Tesla continues to fight direct sales bans in several states, including Michigan and Connecticut. Both prohibit an auto manufacturer from selling its cars directly to the public. Instead, they must sell through franchised dealers.
The reasons for such antiquated laws go back to the beginning of the auto industry, when car companies had virtually unlimited power to control the dealers selling their products. If a dealer angered a carmaker in any way, the company could arbitrarily shut off its supply of cars and open a competing dealer across the street. To protect dealers from manufacturer abuse, many states enacted laws designed to limit the power the automakers had over them.
That was then. This is now. Today, dealer groups have become mammoth corporations with enormous profits that they can use to buy influence in state legislatures. They have built a fortress around themselves that is virtually impregnable. Auto manufacturers no longer dictate to them. Instead, they ask them politely to please consider suggestions from the mothership, which the dealers are pretty much free to accept or reject.
A few years back, Tesla opened what it called a “gallery” in Greenwich, Connecticut, one the trendiest, chichi-est cities in America. People were free to come, look around, sit in a Tesla, take one for a test drive, ask questions — everything but buy one. For that, they were directed to the internet or to a store across the state line in New York. Delivery of the car had to take place out of state as well.
The state’s franchised dealers objected, saying Tesla was illegally selling cars from the Greenwich location. In December 2018, a state judge agreed and ordered the gallery closed. Tesla appealed to the Connecticut Supreme Court, vowing to eviscerate the Connecticut Franchise Act. There was hope among the Tesla faithful that the company would win an important victory, one that could be used to attack franchised dealer laws in other states such as Michigan and Texas.
The wheels of justice grind slowly, so they say. Too slowly for Elon and his Musketeers. Last month, the company quietly withdrew its appeal. Instead, it began leasing Tesla automobiles from its service center located in Milford, Connecticut, an hour east of Greenwich, according to a report by Westfair. It says Tesla posted the following statement to a website for Tesla owners:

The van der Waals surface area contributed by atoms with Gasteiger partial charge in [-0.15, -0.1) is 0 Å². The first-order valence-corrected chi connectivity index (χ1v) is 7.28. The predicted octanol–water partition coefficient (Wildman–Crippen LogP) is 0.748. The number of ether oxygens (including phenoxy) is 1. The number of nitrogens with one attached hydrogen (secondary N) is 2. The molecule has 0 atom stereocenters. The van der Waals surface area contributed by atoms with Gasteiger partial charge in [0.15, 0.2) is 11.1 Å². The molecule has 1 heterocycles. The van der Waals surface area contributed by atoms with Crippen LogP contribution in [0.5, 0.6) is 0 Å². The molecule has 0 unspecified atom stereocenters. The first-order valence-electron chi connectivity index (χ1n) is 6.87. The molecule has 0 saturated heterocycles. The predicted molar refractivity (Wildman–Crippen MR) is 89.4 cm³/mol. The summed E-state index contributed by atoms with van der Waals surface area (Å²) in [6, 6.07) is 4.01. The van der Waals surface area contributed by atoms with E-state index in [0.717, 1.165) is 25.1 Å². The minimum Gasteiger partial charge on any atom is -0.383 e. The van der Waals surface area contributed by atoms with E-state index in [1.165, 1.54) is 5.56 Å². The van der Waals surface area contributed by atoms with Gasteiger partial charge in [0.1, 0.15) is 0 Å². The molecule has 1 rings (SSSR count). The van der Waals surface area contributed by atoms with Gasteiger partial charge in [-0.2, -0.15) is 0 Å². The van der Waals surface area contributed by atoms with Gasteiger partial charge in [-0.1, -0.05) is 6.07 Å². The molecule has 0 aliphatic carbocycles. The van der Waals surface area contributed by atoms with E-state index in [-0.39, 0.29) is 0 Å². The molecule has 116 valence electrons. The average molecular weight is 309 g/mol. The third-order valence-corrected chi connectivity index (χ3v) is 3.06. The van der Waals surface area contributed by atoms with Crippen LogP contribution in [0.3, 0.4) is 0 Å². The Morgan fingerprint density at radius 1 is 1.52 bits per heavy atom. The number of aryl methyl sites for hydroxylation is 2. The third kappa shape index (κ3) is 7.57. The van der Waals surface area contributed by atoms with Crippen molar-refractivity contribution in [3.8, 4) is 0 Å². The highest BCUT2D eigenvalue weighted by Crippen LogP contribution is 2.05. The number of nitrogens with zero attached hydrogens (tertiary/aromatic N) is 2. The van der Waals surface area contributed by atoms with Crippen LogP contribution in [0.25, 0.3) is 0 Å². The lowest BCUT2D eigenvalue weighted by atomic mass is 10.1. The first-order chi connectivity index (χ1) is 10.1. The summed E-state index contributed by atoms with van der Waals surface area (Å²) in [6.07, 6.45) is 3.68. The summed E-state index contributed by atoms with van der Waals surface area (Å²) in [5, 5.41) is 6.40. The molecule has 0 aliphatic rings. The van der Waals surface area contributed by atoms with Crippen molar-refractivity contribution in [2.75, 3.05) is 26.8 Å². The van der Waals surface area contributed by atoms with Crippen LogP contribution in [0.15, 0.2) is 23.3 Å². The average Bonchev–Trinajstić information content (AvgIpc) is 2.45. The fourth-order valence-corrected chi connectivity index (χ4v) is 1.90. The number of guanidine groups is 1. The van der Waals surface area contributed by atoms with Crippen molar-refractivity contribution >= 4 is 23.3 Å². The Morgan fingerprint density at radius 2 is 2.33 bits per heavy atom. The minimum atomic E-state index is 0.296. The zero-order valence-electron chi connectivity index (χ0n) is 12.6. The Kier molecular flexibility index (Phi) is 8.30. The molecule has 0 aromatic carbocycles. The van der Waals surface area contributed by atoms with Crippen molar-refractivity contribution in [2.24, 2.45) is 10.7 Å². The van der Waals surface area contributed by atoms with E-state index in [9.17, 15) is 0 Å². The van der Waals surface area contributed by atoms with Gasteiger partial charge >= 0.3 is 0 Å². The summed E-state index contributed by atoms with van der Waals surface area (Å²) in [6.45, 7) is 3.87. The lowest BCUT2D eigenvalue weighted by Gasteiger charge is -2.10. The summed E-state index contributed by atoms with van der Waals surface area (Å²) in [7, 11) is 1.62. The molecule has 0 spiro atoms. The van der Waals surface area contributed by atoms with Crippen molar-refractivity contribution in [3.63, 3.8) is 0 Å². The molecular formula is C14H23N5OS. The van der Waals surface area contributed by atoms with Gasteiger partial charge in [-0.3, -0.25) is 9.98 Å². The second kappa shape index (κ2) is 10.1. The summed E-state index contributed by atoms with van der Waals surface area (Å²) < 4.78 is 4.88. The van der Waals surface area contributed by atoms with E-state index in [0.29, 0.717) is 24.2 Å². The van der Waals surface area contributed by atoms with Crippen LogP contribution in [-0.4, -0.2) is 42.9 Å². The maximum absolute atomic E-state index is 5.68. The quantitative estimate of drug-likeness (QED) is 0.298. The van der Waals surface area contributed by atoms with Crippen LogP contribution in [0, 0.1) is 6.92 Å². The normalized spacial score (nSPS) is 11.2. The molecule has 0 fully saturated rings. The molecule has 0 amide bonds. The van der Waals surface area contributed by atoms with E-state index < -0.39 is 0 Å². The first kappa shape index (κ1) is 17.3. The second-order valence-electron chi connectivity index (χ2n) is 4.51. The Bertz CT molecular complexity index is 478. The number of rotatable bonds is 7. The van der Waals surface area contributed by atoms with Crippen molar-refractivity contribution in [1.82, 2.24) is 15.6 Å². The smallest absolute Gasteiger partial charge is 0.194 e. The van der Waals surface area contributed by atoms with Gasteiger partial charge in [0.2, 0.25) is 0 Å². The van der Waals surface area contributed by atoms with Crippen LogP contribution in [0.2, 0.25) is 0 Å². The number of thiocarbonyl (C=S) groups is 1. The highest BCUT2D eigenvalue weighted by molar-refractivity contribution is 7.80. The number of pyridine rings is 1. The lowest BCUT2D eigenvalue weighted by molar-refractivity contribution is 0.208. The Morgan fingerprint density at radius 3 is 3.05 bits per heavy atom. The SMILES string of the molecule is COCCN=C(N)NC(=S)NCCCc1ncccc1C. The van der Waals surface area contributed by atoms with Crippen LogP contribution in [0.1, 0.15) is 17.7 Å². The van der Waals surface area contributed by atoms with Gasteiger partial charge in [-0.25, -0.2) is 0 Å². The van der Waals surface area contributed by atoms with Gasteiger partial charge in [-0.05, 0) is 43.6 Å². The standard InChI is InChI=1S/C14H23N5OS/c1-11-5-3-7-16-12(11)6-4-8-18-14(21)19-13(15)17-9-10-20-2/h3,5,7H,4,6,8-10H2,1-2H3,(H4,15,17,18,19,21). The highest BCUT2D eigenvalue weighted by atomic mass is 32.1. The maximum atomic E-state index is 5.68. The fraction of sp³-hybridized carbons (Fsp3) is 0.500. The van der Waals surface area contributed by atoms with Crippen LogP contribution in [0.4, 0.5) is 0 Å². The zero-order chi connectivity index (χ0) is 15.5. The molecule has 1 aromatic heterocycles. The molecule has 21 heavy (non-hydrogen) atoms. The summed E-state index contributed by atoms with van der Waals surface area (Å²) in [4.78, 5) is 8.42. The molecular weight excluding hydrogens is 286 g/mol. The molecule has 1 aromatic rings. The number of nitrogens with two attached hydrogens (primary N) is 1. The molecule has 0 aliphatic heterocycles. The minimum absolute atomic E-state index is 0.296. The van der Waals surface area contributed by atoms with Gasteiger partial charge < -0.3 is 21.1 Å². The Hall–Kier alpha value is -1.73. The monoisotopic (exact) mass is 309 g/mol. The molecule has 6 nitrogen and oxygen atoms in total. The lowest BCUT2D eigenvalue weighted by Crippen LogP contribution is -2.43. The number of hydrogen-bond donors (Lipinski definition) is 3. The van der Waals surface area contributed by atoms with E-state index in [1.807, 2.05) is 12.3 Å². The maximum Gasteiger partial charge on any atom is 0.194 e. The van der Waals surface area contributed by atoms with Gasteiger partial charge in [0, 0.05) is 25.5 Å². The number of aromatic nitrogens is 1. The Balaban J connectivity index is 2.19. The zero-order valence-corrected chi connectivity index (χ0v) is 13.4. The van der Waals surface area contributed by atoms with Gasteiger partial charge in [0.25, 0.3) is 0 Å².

“A Tesla leasing location can offer leases but cannot conduct any activity related to the sale of a motor vehicle. Because it is a manufacturer, Tesla is not eligible to apply for a dealer license under state law, but Tesla is eligible to hold a leasing license, and thus is authorized to offer leases in Connecticut.”
The newly elected governor of Connecticut claims to be a free market advocate, and Tesla is continuing its efforts to have the franchise law amended by the state legislature. In the meantime, sales of the Model 3 have changed the electric car landscape and taken Tesla from a curiosity to a significant force in the marketplace. The Connecticut Supreme Court could have ruled against the company, which would have strengthened the hand of the dealers.
Sometimes, the way to victory is not by storming the front gates but by sliding in the back door — a tactic the residents of Troy once exploited quite successfully. The whole idea of franchise laws today is archaic. If nothing else, Amazon has taught us what customers want is a one-stop, one-click shopping experience. Soon, car dealers will be consigned to the dustbin of history along with buggy whip manufacturers and itinerant peddlers.
Musk and his minions have decided to play the long game. The success of their assault on conventional auto makers and franchise dealers is as inevitable as the change of seasons. In the struggle between Tesla and car dealers, the smart money is on Tesla.
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